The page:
Nicola Bayley & William Mayne
The Patchwork Cat
Puffin Books 1984 (1981)
This picture book is both a delightful and a painful work to review. First the delight.
The text of The Patchwork Cat strikes a wonderful balance between using simple repetitious wording suitable for reading aloud to the preliterate child and pure prose poetry. Tabby the cat sleeps on a quilt. It is patchwork, like herself. She loves it. It’s the relationship she has with the quilt and with the milkman that form the focus of the narrative. “Oh milkman, milkman,” she says, “you can come and live at my house any time.” All is going well until the moment when she cannot find the patchwork quilt, her matching patchwork quilt.
“Ah,” says the mother, “we have done some snatchwork on your patchwork. We have thrown it out because it is so very dirty, and we shall buy a basket.”
Tabby does not want a basket. She will do some angry scratchwork on it if it comes.
She eventually finds it in the dustbin, where she falls asleep until rudely awakened by the rubbish truck, and then her woes are compounded. How will she find her way back from the rubbish tip, and what will become of the discarded patchwork quilt?
This was a favourite story for our kids when they were growing up. Or at least it was one of our favourite stories to read to them. The wonderful narrative from calm to jeopardy and back again is suffused with internal rhymes and natural rhythms. We still quote Tabby’s morning call of “Good morning, good yawning,” which bookends the tale.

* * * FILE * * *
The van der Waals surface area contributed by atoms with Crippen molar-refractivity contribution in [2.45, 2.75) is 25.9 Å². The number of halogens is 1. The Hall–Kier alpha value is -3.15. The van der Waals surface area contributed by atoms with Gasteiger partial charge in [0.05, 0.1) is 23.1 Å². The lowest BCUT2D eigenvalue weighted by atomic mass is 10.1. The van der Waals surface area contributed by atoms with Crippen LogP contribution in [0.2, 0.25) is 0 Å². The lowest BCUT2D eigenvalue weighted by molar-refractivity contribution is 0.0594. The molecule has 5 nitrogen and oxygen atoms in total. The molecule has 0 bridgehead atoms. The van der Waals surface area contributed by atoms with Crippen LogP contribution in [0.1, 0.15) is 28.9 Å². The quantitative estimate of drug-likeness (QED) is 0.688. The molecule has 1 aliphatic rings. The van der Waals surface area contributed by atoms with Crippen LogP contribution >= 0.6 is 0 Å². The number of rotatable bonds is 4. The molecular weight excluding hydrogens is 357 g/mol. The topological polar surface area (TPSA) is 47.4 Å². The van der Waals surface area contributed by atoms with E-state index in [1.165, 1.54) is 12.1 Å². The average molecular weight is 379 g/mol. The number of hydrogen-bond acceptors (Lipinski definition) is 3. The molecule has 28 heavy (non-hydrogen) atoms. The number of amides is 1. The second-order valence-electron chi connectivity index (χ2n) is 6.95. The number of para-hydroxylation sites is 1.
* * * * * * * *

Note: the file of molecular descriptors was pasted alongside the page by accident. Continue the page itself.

But the words are beautifully complemented by the illustrations. (Or is it the other way round?) Cat people will recognise the truth embodied in both the line drawings and the colour illustrations with which artist Nicola Bayley has embellished the text. Words and black-and-white images are on the left, exquisite colour paintings (in which one can almost see every hair, every stitch) are on the right. The expressions that cat owners read in the eyes of a feline — ranging all the way from hurt to contentment — are subtly portrayed in Bayley’s pictures, along with fascinating details which the eye of the listener will eagerly scan while the words wash over them.
And now the moment has come to carry out a painful duty. I had great fondness for Mayne’s work in children’s literature when I was growing up — in fact I still have The Twelve Dancers (1962) and Earthfasts (1966) on my shelves — so I was distressed to find only recently that he was imprisoned and put on the sex offenders register in 2004 for indecently assaulting young girls in the 60s and 70s. In 2010 he was found dead at his home, an ignominious end to a distinguished literary career. Is it ever possible or permissible to praise what good an individual has done without condoning in any way what evil they may also have committed?